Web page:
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Saturday, 13 March 2010 13:16

OnLive cloud based gaming announces dates and prices


It was the Game Developers Conference in 2009 were online cloud based gaming service OnLive first announced their plans to rid the world of video-game consoles.  GDC 2010 OnLive is ready to announce pricing and imminent go-live dates.

At the 2009 Game Developers Conference in San Francisco, new company OnLive announced their plans for a cloud-based form of in-home video gaming.  This removed the need for a sophisticated piece of gaming hardware, as well as the requirement to run down to the game-store for the latest release on disc.

Instead OnLive asked us - or to be exact, North American residents - to ensure adequate internet bandwidth was available to the home.  OnLive would take care of the rest, providing AAA gaming titles in High Definition, fully patched and ready to play either solo or with other well connected American families.

At the 2010 GDC, OnLive announced pricing plans and release dates for the service, which has been in closed beta testing for some months now.

The service will cost US$14.95 per month, which will be waived for the first three months for the first 25,000 folks to sign up.

"Individual titles will be available for purchase or rental on an a la carte basis. Specific game pricing, including rentals,purchases and loyalty programs, will be announced prior to the consumer launch event at E3. We'll also be announcing additional loyalty and discount programs for consumers in the coming months."  COO  Mike McGarvey told gaming magazine MCV.

OnLive has garnered significant backing from major game developers around the world and plans to launch the service with games such as Ubisoft's Assassin's Creed II and Prince Of Persia: The Forgotten Sands, as well as THQ's Metro 2033.


The target launch date is June 17th, but it is a cut-down version of the OnLive vision hitting the digital air-waves.  The OnLive game streaming service will only be available in the US, and only to PC and Mac platforms.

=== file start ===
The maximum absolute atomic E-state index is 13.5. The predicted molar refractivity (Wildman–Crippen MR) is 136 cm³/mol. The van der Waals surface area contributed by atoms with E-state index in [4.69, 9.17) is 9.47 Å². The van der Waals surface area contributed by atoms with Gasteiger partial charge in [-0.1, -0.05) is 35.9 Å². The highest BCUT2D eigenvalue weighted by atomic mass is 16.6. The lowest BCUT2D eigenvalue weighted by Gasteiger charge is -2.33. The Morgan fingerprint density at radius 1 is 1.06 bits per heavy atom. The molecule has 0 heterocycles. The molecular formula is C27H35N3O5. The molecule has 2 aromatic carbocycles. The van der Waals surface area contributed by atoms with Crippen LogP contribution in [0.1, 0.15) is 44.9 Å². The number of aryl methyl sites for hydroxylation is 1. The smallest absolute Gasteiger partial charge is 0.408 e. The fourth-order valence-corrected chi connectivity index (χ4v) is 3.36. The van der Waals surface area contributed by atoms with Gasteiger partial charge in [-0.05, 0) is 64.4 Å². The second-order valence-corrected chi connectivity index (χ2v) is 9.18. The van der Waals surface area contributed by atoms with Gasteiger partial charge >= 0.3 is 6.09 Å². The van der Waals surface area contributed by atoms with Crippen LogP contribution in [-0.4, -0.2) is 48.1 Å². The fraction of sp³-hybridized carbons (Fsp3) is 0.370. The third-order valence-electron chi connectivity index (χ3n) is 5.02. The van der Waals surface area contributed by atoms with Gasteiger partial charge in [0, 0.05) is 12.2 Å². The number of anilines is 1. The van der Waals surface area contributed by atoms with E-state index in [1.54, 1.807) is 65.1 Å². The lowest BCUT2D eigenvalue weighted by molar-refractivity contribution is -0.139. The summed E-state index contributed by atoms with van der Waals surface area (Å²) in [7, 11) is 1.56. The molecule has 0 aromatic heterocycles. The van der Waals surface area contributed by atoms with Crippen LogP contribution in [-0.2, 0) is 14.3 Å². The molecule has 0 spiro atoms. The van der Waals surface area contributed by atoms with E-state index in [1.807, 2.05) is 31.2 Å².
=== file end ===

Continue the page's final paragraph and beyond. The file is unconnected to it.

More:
McGarvey told MCV that plans for a European (and presumably other regions of the globe) roll-out will be announced later this year.

Also planned for a future announcement are details on the release of the OnLive microconsole; s simple box that sits between the internet connection and TV that brings the service into the living room.

The microconsole will provide inputs for traditional game controllers and possibly other peripherals, but processing of all game data will still reside in the cloud upon the OnLive servers.

It could be a controversial revolution in home entertainment, and while questions remain, June - traditionally a quiet time for video-game announcements - could be  landmark time in the history of electronic interactive entertainment.

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Mike Bantick

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Having failed to grow up Bantick continues to pursue his childish passions for creative writing, interactive entertainment and showing-off through adulthood. In 1994 Bantick began doing radio at Melbourne’s 102.7 3RRRFM, in 1997 transferring to become a core member of the technology show Byte Into It. In 2003 he wrote briefly for the The Age newspaper’s Green Guide, providing video game reviews. In 2004 Bantick wrote the news section of PC GameZone magazine. Since 2006 Bantick has provided gaming and tech lifestyle stories for, including interviews and opinion in the RadioactivIT section.

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